Opposition parties vie with each other in Turkey's Tunceli
Across Turkey, opposition parties have sought to put aside their often bitter differences in an attempt to thwart the dominance of President Recep Tayyip Erdoğan’s ruling Justice and Development Party in March 31 local elections. But in the eastern city of Tunceli, where the ruling party is weak, opposition parties have been unable to find common ground during a tense campaign season.
Erdoğan’s Justice and Development Party (AKP) has dominated Turkish politics since it came to power in 2002. It has run the country’s most important municipalities of the capital, Ankara, and the largest city, Istanbul, since 1994. But in Tunceli and surrounding the mountainous province, the ruling party and its far-right Turkish nationalist allies have always scored badly.
Tunceli, more commonly known to locals by its Kurdish name Dersim, has a history of rebellions against central authority stretching back to Ottoman times. The most notorious revolt began in 1937 and ended in the massacre of thousands of Kurds by security forces a year later. Kurdistan Workers’ Party (PKK) rebels have fought an armed campaign against Turkish troops across Turkey’s east and southeast, including in the mountains and forests of Tunceli, since the 1980s.
But while elsewhere in the mainly Kurdish southeast, Erdoğan’s party has scored much support by appealing to conservative Kurds opposed to the leftist PKK, in Tunceli that appeal falls on deaf ears as most of its people are Alevi Muslims alienated by the Sunni Islam promoted by the AKP.
In the last local elections in 2014, a pro-Kurdish party received 42 percent of the vote in Tunceli, while the main opposition Republican People’s Party (CHP) got 31 percent. The AKP took 9 percent and their Turkish nationalist allies just 1 percent.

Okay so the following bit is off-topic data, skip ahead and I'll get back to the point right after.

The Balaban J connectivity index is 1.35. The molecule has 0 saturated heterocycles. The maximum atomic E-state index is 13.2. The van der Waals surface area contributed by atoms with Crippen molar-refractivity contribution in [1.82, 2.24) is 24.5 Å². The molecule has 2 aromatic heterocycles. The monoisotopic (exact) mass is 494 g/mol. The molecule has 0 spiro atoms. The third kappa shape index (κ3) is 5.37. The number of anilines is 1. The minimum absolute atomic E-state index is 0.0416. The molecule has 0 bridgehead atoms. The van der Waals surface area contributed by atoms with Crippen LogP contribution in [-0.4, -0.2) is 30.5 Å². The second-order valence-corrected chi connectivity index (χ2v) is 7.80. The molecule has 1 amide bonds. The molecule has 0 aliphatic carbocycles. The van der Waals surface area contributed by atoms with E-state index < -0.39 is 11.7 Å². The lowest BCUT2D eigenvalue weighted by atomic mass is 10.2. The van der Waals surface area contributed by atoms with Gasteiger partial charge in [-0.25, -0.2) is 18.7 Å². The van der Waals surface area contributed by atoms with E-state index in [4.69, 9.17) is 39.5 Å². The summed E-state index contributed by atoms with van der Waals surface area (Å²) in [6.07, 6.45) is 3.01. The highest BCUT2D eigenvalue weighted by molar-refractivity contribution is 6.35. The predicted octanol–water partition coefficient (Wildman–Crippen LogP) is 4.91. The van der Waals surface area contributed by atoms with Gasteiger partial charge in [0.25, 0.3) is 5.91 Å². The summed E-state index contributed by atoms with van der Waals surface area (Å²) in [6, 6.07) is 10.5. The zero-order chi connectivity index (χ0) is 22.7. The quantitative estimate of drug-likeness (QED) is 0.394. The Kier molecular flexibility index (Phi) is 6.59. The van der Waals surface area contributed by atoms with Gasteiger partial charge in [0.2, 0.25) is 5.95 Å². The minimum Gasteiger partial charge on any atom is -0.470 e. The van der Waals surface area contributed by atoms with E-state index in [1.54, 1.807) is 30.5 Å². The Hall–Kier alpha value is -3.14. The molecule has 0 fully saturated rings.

But in 2016, police arrested the two co-mayors of Tunceli on terrorism charges and the central government, as elsewhere across the region, appointed administrators to run the municipality. Erdoğan has said that after the elections he will again simply replace any HDP candidates elected mayor with administrators.
This time around the Tunceli races are between the CHP, the pro-Kurdish Peoples’ Democratic Party (HDP) and the Communist Party of Turkey (TKP). All three parties oppose the imposition of administrators by the central government, but were unable to shelve their other differences and form an alliance as opposition parties have elsewhere in the country.
One of the HDP’s co-candidates for the post of Tunceli mayor, Hıdır Demir, denied there was a split between the opposition parties. "We don't run against each other. We unite popular forces entirely against appointed administrators," Demir said.
The CHP candidate for mayor of Tunceli, Yusuf Kenan Aydın, said the party had not tried to form an alliance with the HDP. Nationally the CHP has forged an election accord with an opposition nationalist party and an Islamist party, but shied away from the HDP, which the government accuses of being part of the PKK. The HDP has nevertheless not fielded candidates in the race for mayor of Ankara and Istanbul so as to help the CHP candidates.
TKP candidate for Tunceli mayor, Fatih Mehmet Maçoğlu, said he would have entered a pact with the HDP, but talks with the pro-Kurdish party had failed. “An alliance was discussed, but a decision to run separately was taken, we couldn't agree," he said.
A poll released last month had the HDP leading in Tunceli with the TKP coming in second.
The HDP’s other co-candidate, Nurşat Yeşil, said that though efforts to form an alliance in Tunceli had failed, the parties would work together after the polls for the good of the region.